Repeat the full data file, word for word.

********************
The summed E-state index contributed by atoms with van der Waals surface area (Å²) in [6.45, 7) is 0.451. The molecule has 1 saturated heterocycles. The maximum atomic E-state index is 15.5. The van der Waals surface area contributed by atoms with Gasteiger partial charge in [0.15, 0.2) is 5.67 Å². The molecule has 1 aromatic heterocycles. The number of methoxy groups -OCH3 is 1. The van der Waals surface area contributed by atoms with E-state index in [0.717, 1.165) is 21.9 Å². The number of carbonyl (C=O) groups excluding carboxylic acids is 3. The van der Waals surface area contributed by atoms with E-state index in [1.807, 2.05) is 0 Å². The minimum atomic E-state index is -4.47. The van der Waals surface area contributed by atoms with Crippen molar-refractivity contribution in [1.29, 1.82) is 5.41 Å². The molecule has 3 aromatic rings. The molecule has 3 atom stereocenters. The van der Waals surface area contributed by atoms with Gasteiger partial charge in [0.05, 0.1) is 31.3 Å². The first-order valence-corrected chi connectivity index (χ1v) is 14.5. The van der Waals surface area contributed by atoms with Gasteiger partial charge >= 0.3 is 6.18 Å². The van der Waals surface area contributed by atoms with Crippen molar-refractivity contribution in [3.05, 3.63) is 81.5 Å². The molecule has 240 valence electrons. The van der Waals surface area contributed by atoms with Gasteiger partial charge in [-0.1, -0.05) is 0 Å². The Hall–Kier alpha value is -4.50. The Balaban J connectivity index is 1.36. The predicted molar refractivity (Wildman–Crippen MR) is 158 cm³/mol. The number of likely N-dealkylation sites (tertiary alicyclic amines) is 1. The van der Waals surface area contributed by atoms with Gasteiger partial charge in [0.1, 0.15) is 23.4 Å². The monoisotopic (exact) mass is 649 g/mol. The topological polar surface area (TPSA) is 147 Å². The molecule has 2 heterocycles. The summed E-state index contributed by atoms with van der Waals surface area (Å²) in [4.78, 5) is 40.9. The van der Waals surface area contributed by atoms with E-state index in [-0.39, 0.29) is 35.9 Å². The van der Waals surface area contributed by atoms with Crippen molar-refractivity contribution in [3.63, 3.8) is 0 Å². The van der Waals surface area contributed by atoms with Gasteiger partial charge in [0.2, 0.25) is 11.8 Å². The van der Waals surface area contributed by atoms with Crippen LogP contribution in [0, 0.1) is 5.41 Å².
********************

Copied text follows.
The summed E-state index contributed by atoms with van der Waals surface area (Å²) in [6.45, 7) is 0.451. The molecule has 1 saturated heterocycles. The maximum atomic E-state index is 15.5. The van der Waals surface area contributed by atoms with Gasteiger partial charge in [0.15, 0.2) is 5.67 Å². The molecule has 1 aromatic heterocycles. The number of methoxy groups -OCH3 is 1. The van der Waals surface area contributed by atoms with E-state index in [0.717, 1.165) is 21.9 Å². The number of carbonyl (C=O) groups excluding carboxylic acids is 3. The van der Waals surface area contributed by atoms with E-state index in [1.807, 2.05) is 0 Å². The minimum atomic E-state index is -4.47. The van der Waals surface area contributed by atoms with Crippen molar-refractivity contribution in [1.29, 1.82) is 5.41 Å². The molecule has 3 aromatic rings. The molecule has 3 atom stereocenters. The van der Waals surface area contributed by atoms with Gasteiger partial charge in [0.05, 0.1) is 31.3 Å². The first-order valence-corrected chi connectivity index (χ1v) is 14.5. The van der Waals surface area contributed by atoms with Gasteiger partial charge >= 0.3 is 6.18 Å². The van der Waals surface area contributed by atoms with Crippen molar-refractivity contribution in [3.05, 3.63) is 81.5 Å². The molecule has 240 valence electrons. The van der Waals surface area contributed by atoms with Gasteiger partial charge in [-0.1, -0.05) is 0 Å². The Hall–Kier alpha value is -4.50. The Balaban J connectivity index is 1.36. The predicted molar refractivity (Wildman–Crippen MR) is 158 cm³/mol. The number of likely N-dealkylation sites (tertiary alicyclic amines) is 1. The van der Waals surface area contributed by atoms with Gasteiger partial charge in [0.1, 0.15) is 23.4 Å². The monoisotopic (exact) mass is 649 g/mol. The topological polar surface area (TPSA) is 147 Å². The molecule has 2 heterocycles. The summed E-state index contributed by atoms with van der Waals surface area (Å²) in [4.78, 5) is 40.9. The van der Waals surface area contributed by atoms with E-state index in [-0.39, 0.29) is 35.9 Å². The van der Waals surface area contributed by atoms with Crippen molar-refractivity contribution in [3.63, 3.8) is 0 Å². The van der Waals surface area contributed by atoms with Gasteiger partial charge in [0.2, 0.25) is 11.8 Å². The van der Waals surface area contributed by atoms with Crippen LogP contribution in [0, 0.1) is 5.41 Å².